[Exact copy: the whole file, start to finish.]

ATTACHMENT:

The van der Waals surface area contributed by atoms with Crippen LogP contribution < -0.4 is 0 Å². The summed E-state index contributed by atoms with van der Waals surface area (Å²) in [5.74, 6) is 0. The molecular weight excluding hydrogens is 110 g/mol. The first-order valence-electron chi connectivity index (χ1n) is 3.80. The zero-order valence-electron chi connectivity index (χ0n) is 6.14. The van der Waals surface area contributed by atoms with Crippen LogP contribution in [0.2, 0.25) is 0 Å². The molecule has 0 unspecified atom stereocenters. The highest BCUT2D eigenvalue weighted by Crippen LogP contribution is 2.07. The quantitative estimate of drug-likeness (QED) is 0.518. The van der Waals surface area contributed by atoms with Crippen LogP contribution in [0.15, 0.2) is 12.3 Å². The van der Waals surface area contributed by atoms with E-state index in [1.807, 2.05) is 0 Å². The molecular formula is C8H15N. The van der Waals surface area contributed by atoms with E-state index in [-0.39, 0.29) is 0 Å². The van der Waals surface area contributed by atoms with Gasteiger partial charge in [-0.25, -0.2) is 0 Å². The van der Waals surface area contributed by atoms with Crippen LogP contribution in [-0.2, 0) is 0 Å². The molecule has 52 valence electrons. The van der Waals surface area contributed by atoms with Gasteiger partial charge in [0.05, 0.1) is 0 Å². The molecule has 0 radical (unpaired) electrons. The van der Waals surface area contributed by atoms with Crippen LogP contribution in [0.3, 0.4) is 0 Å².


The van der Waals surface area contributed by atoms with Crippen LogP contribution < -0.4 is 0 Å². The summed E-state index contributed by atoms with van der Waals surface area (Å²) in [5.74, 6) is 0. The molecular weight excluding hydrogens is 110 g/mol. The first-order valence-electron chi connectivity index (χ1n) is 3.80. The zero-order valence-electron chi connectivity index (χ0n) is 6.14. The van der Waals surface area contributed by atoms with Crippen LogP contribution in [0.2, 0.25) is 0 Å². The molecule has 0 unspecified atom stereocenters. The highest BCUT2D eigenvalue weighted by Crippen LogP contribution is 2.07. The quantitative estimate of drug-likeness (QED) is 0.518. The van der Waals surface area contributed by atoms with Crippen LogP contribution in [0.15, 0.2) is 12.3 Å². The van der Waals surface area contributed by atoms with E-state index in [1.807, 2.05) is 0 Å². The molecular formula is C8H15N. The van der Waals surface area contributed by atoms with E-state index in [-0.39, 0.29) is 0 Å². The van der Waals surface area contributed by atoms with Gasteiger partial charge in [-0.25, -0.2) is 0 Å². The van der Waals surface area contributed by atoms with Crippen LogP contribution in [-0.2, 0) is 0 Å². The molecule has 52 valence electrons. The van der Waals surface area contributed by atoms with Gasteiger partial charge in [0.05, 0.1) is 0 Å². The molecule has 0 radical (unpaired) electrons. The van der Waals surface area contributed by atoms with Crippen LogP contribution in [0.3, 0.4) is 0 Å².